Choosing a Topic

Choosing a topic poses a major obstacle for many students in the dissertation writing process. Some proactive ways to select a topic follow.

1. Develop a topic that has interested you throughout your graduate or undergraduate career.

For some people this is obvious. Some graduate students come to graduate school knowing exactly whom they want to work with and what they want to write about. For others, graduate school is part of the process of exploring. Many graduate students do not know their precise dissertation topic until after qualifying exams. It may help to look for your patterns of interest. Make a list of classes you have taken as an undergraduate and graduate student. Look at the seminar papers you have written. Make a list of your favorite texts and authors. Make a list of things you like to read or think about. What patterns emerge? What topics and questions have continually interested you? Look for ways to connect seemingly disparate topics.

Start a file of topics that interest you. If you begin early in your graduate career, you’ll have a jump-start on choosing a dissertation topic. If you’re reading this because you are now at the dissertation stage of your graduate career, a file can still be useful if you include ideas for later projects.

Most importantly, think about where you want to enter the conversation in your field. Few dissertations actually shift paradigms in their field. What you are looking for is a way to join and contribute to the conversation. You must decide with whom and around which topics you want to enter the scholarly conversation. (Thank you, Carol Ellis, Ph.D., for this bit of wisdom.)

2. Think about the top three issues you want to study and turn them into questions.

Sometimes we know the broad topic we want to write about, but need help getting an angle or determining the research questions we want to assess. Conduct brainstorming or free-writing exercises. Write as much as you can for ten to fifteen minutes on a topic. Include all questions and comments you can think of. Don’t worry about grammar and word choice. What you are aiming for is output of ideas. Do this several days in a row on one topic or on many. Then, go back and see what you’ve created. Do any of your ideas seem like promising topics? Discuss them with colleagues, professors, or writing consultants. Can any be turned into workable research questions for a dissertation proposal?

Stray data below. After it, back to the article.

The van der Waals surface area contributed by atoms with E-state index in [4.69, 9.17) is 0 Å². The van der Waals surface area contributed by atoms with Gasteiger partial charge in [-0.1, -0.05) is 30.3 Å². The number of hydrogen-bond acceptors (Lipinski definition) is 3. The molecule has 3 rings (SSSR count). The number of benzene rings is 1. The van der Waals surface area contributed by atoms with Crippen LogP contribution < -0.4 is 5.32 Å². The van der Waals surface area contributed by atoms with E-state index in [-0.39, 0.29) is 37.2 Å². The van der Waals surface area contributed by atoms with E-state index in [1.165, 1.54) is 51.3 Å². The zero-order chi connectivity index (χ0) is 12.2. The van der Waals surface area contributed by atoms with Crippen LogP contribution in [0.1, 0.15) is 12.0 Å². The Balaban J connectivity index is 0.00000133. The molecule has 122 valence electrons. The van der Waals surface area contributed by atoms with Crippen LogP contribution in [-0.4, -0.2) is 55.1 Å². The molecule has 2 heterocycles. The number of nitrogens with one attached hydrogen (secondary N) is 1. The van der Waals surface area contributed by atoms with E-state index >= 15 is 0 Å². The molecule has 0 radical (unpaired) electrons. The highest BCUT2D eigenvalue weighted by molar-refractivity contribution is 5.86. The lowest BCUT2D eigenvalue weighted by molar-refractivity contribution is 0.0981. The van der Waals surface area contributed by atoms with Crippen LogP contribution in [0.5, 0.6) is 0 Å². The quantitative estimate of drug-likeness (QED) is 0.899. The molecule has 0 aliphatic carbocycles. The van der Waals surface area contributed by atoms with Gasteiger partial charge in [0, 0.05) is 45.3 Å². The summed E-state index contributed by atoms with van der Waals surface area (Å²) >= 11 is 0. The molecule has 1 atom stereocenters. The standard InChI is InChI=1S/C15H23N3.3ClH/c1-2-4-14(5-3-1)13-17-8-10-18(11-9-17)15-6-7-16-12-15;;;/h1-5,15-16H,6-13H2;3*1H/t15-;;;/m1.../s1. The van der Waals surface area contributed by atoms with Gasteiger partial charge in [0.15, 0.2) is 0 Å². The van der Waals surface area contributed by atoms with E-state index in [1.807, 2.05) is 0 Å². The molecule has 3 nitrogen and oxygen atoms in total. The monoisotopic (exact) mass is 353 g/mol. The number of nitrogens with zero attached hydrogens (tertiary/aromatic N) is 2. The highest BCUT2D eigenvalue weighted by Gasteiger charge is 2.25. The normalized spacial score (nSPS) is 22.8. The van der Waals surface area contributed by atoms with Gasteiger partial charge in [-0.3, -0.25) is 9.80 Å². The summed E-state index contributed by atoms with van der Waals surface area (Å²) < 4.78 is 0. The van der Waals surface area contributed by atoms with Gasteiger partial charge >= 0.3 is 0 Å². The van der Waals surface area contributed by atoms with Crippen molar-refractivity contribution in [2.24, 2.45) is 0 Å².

Similarly, you may think about your top three issues and search for intersections between two or all three of those issues. This is often a fruitful path for dissertation writers to pursue.

3. Look for what other scholars say needs more study and conduct preliminary research.

Preliminary research has probably been crucial to all the projects you have conducted in graduate school. You must of course find out what other scholars have said on a topic. Then, you can begin to determine if the topic is exciting enough to you to grab your attention for a few years. Then, decide where you can enter the conversation. A colleague of mine found that she had to narrow her topic because she had selected two nineteenth-century women authors to write about, but found herself engrossed by one and avoiding the other. Preliminary reading can, thus, awaken you to your own passions and interests. As they say in the work world, “Work at a job you love, and you’ll never work a day in your life.”